What is patriotism, but the love of good things we ate in our childhood?
    -- Lin Yutang
  • Post #17 - August 28th, 2013, 12:38 pm
    Post #17 - August 28th, 2013, 12:38 pm Post #17 - August 28th, 2013, 12:38 pm
    Sue's working late this week, watch this space.
    I'm prepping for dinner at lunch time: burnt eggplants as per "Jerusalem" to be served with fish (not grinding for kebabs/fish cakes, but using the same flavors):
    Image
    burnt eggplant

    Wow, no easier or tastier way to extract gooey eggplant puree. Why didn't anyone tell me about this before?
    What is patriotism, but the love of good things we ate in our childhood?
    -- Lin Yutang
  • Post #18 - August 28th, 2013, 5:40 pm
    Post #18 - August 28th, 2013, 5:40 pm Post #18 - August 28th, 2013, 5:40 pm
    And here's dinner that includes those eggplants:
    Image
    bachelor chow fish with eggplant

    The recipe started as "Fish & caper kebabs with burnt eggplant & lemon pickle" in Ottolenghi and Tamimi's Jerusalem, page 221.
    But I didn't want to chop up the ocean perch filets I'd bought, I don't have any parsley or dill, and I didn't want to wait even the one day to make quick preserved lemons. Plus, I'm trying to eat lighter, so frying bready fishcakes didn't sound right.

    So here's what I did:

    The eggplant is nearly identical to the book: two medium eggplants roasted over high heat on my gas grill for close to 1/2 hour (I didn't let the grill warm up, so it could be less time next time), skins removed, flesh chopped and left in a colander in the sink for four hours. Then, blend with 2 tbs greek yogurt (Jewel's Essential Everyday, which turns out to be pretty darn good, no fillers and quite tasty and smooth), 2 small cloves garlic, 2 tbs chopped cilantro, salt and pepper to taste (less than the 1 tsp called for, but I think I had less eggplant too).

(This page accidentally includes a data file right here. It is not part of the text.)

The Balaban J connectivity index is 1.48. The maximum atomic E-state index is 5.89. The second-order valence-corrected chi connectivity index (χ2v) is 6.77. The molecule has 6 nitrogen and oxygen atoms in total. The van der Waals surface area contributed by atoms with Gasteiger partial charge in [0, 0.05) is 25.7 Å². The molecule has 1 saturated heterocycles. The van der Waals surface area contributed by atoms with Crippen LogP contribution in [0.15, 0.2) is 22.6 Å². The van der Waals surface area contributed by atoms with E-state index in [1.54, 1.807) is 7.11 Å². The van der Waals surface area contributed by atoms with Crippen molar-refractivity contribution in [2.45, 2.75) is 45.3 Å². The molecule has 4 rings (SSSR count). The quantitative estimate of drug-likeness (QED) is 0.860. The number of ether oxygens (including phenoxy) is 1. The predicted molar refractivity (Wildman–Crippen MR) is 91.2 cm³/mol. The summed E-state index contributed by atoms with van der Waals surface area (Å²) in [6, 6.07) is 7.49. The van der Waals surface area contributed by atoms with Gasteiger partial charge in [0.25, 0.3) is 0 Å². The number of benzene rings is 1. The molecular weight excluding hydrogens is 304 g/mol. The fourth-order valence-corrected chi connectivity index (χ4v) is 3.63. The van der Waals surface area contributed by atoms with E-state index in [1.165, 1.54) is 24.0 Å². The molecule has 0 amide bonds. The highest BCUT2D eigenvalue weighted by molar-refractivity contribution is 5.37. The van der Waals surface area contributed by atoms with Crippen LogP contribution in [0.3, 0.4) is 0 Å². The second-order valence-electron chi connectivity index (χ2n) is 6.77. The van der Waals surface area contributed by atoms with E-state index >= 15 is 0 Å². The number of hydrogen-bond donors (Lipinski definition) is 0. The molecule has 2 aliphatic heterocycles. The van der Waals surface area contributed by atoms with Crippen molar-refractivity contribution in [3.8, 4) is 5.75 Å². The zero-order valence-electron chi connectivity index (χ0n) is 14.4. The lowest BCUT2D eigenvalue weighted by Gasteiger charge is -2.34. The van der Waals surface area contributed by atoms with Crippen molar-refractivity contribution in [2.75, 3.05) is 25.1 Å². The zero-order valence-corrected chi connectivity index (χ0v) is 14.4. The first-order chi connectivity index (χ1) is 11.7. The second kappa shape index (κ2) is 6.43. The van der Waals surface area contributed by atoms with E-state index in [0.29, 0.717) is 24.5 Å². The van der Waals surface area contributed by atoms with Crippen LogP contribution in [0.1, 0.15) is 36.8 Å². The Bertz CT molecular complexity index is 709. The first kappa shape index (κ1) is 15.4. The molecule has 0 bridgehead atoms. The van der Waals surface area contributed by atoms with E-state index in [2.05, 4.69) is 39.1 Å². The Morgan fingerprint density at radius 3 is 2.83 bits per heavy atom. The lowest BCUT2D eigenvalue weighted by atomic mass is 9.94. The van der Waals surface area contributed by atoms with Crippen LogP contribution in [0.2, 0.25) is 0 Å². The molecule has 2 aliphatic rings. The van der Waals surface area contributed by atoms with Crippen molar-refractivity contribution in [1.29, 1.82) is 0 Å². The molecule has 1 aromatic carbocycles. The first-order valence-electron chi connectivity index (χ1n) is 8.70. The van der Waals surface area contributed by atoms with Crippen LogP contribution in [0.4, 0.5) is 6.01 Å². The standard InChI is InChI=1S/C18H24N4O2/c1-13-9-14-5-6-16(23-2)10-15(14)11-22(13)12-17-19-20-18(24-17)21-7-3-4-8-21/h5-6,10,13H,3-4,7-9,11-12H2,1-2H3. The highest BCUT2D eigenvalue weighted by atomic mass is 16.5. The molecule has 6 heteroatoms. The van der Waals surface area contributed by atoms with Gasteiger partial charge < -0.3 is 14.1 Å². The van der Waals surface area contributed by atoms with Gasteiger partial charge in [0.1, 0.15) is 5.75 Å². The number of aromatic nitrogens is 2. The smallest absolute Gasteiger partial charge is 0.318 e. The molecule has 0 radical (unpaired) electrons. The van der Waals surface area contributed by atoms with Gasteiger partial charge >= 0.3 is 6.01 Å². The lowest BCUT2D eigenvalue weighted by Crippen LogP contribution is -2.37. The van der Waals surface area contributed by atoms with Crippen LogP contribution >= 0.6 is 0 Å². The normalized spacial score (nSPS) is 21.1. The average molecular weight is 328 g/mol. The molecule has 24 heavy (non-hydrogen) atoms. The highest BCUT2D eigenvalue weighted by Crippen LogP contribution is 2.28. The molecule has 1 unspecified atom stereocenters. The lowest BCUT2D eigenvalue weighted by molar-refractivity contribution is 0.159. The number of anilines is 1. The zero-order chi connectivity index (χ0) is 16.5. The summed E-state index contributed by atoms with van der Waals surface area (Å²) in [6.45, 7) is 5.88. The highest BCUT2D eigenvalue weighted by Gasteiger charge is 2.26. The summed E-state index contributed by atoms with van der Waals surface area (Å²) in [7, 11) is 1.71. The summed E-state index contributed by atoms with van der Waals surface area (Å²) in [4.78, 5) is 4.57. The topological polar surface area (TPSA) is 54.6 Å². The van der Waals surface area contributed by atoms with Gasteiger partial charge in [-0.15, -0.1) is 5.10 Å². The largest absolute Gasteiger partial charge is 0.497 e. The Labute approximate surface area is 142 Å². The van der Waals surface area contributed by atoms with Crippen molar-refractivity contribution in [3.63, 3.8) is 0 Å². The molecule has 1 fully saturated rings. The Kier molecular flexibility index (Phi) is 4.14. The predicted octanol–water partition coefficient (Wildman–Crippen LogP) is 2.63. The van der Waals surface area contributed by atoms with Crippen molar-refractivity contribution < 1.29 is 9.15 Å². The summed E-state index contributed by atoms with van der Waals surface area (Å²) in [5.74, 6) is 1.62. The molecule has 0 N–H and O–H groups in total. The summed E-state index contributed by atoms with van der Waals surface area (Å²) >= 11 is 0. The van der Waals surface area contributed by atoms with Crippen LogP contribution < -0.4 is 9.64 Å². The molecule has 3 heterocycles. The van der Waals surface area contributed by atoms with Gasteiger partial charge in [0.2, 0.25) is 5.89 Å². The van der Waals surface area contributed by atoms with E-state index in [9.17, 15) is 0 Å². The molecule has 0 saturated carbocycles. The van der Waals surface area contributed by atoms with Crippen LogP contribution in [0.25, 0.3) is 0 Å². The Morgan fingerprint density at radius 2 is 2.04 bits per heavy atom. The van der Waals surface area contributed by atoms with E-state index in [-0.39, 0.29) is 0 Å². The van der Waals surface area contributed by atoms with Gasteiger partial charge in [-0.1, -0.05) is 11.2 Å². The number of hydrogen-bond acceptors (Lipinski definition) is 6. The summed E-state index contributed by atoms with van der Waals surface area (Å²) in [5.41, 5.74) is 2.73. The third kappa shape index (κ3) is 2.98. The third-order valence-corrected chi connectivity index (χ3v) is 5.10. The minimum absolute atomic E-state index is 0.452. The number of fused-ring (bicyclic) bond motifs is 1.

Two small ocean perch filets (about 3.5oz each) were salted, white peppered peppered and lightly sprinkled with flour. Sautee in a non-stick pan on medium with 1 tbs olive oil. I definitely need more practice cooking fish: The fish seized and curled, avoiding skin contact with the pan. Is there a trick to getting it to stay down? I pushed hard with a spatula, causing the fish break at the edges. About 3-4 minutes, flipped, then a couple minutes more. Remove to a platter.

    Added another tbs of oil, to which I added 2 finely chopped green onions, about 1 tbs tarragon leaves, chopped (from garden), 1 tbs capers (less than the recipe, but I've got less fish too), zest of 1 lemon, 3/4 tsp cumin, 1/2 tsp turmeric, sautéed for a half a minute, then added juice of a half a lemon and a splash of dry sherry. Let it reduce another minute, then scooped the caper relish onto the plate, the fish on top of that and (heavy-handedly) drizzled pomegranate molasses over the top (to replace the preserved lemon). Alongside the eggplant (of which I ate half, saving the other half for a lunch), I cut up a half a cucumber, an orange tomato from my garden which was tossed with a tbs each of tahini and lemon juice, some salt and pepper.